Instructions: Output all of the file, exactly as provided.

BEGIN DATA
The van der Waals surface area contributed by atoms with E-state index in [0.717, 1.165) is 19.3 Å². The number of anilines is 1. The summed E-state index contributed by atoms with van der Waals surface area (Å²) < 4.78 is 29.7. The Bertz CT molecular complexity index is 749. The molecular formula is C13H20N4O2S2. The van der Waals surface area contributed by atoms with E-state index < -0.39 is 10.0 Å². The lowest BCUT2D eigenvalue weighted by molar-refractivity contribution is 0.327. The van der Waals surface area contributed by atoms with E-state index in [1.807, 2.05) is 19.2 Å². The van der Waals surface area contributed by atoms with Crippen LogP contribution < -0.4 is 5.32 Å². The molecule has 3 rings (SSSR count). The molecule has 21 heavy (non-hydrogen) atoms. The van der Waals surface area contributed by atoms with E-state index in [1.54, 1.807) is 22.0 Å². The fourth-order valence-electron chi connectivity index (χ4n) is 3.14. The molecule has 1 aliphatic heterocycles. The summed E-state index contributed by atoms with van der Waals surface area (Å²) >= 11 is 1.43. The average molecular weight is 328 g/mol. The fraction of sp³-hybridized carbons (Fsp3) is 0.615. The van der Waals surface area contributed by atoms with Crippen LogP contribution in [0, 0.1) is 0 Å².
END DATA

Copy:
The van der Waals surface area contributed by atoms with E-state index in [0.717, 1.165) is 19.3 Å². The number of anilines is 1. The summed E-state index contributed by atoms with van der Waals surface area (Å²) < 4.78 is 29.7. The Bertz CT molecular complexity index is 749. The molecular formula is C13H20N4O2S2. The van der Waals surface area contributed by atoms with E-state index < -0.39 is 10.0 Å². The lowest BCUT2D eigenvalue weighted by molar-refractivity contribution is 0.327. The van der Waals surface area contributed by atoms with E-state index in [1.807, 2.05) is 19.2 Å². The van der Waals surface area contributed by atoms with Crippen LogP contribution < -0.4 is 5.32 Å². The molecule has 3 rings (SSSR count). The molecule has 21 heavy (non-hydrogen) atoms. The van der Waals surface area contributed by atoms with E-state index in [1.54, 1.807) is 22.0 Å². The fourth-order valence-electron chi connectivity index (χ4n) is 3.14. The molecule has 1 aliphatic heterocycles. The summed E-state index contributed by atoms with van der Waals surface area (Å²) >= 11 is 1.43. The average molecular weight is 328 g/mol. The fraction of sp³-hybridized carbons (Fsp3) is 0.615. The van der Waals surface area contributed by atoms with Crippen LogP contribution in [0, 0.1) is 0 Å².